Trinity House of Deptford Transactions, 1609-35. Originally published by London Record Society, London, 1983.
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In reply to his letter, they have considered whether the wines of Malaga are the growth of Spain or of the Levant, and have concluded that they are of the growth of Spain for the following reasons: (a) Malmsey, muscadel and other sweet wines mentioned in the statute or letters patent [see 21], whence the question arises, used to be brought to this kingdom in shipping of Ragusa and Venice, and came from Candy and from nowhere else. The Isle of Candy and the many islands thereabouts are said to be in the Levant (that is, in the east) because this is the furthermost part of the Mediterranean. (b) Ships of Ragusa and Venice were never known to bring wines of Malaga or of Spain to this land. (c) Spanish wines were never understood to be of the Levant but of the Ponent, which is of the west comparatively.
According to his direction they have inspected the wharf recently built by Mr Coytmore and find that it is no way prejudicial to the river or to the trade of Rogers, the anvil maker. Nor will it be prejudicial to the Thames if Rogers is licensed to build out his wharf only so far as the wharf of Coytmore, provided that he 'carry out his wharf only 50 ft adjoining to the wharf of Coytmore and then to fall off by a right line 15 ft and then again to go right out keeping equal distance from the wharf of Coytmore'. Thus finished, the wharf of Rogers will leave a way of 7 ft on it for the ferry place and for people to have free recourse to the waterside. The 'falling of' of 15 ft is to leave space for a ferry and boats to land, as hitherto.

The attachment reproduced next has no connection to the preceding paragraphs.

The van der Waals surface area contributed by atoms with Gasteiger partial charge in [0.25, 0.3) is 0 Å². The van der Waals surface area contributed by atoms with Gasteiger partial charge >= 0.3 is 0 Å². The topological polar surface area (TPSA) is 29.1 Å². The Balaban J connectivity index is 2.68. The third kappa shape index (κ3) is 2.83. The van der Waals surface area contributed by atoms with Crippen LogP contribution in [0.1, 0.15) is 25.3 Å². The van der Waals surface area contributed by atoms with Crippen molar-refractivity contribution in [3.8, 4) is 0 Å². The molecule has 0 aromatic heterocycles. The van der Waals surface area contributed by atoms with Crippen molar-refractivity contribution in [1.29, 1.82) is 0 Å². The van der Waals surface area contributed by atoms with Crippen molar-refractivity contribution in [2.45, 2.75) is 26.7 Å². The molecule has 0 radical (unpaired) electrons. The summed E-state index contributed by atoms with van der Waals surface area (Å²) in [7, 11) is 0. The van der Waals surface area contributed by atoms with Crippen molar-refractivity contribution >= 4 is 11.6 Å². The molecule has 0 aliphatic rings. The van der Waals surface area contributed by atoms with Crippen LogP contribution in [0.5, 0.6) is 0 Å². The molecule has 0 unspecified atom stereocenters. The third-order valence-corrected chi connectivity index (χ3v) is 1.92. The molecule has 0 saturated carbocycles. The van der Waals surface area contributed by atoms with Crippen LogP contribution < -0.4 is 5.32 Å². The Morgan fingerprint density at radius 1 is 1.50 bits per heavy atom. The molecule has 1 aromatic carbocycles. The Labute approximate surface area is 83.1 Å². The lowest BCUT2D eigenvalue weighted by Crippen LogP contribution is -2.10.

139. [f. 54. ? Late 1618] Report (fn. 1) by Trinity House
Reasons for maintaining the cook's rooms amidships in the king's ships: (a) Ordnance and men will not be hindered, which is of prime importance. (b) It is freer from enemy shot than in the forecastle. (c) Foul air created by the great number of men, stinking water, beer, beef and the closeness, lies between the 2 lower orlops* and in the hold. When the lower hatches are opened, it ascends and settles between the 2 orlops, endangering health and lives. The cook's fire, always burning at sea, purifies the air. (d) In their present place the cooks do not trouble others, nor are they troubled. (e) They have their provisions (beef, fish, fresh or salt water) close at hand. (f) If the cook's rooms were in the forecastle, the operation of 2 or 4 of the most serviceable pieces [of ordnance] would be hindered. The cook's provisions (trays, platters, kettles, pots, buckets, tallow, tubs, etc.) would inconvenience the men working in the forecastle where there are many ropes, namely fore-halyards [tackle to operate the lower yards], tacks, jeers, bowlines [rope to keep taut the weather edge of the sail] and other ropes belonging to the foremast and bowsprit. (g) The siting of the cook's rooms in the forecastle would spoil one of the best parts of the ship, for it would become noisome and offensive to the crew and gentlemen who come to see the ship. (h) In the forecastle, the cooks would be remote from their provisions.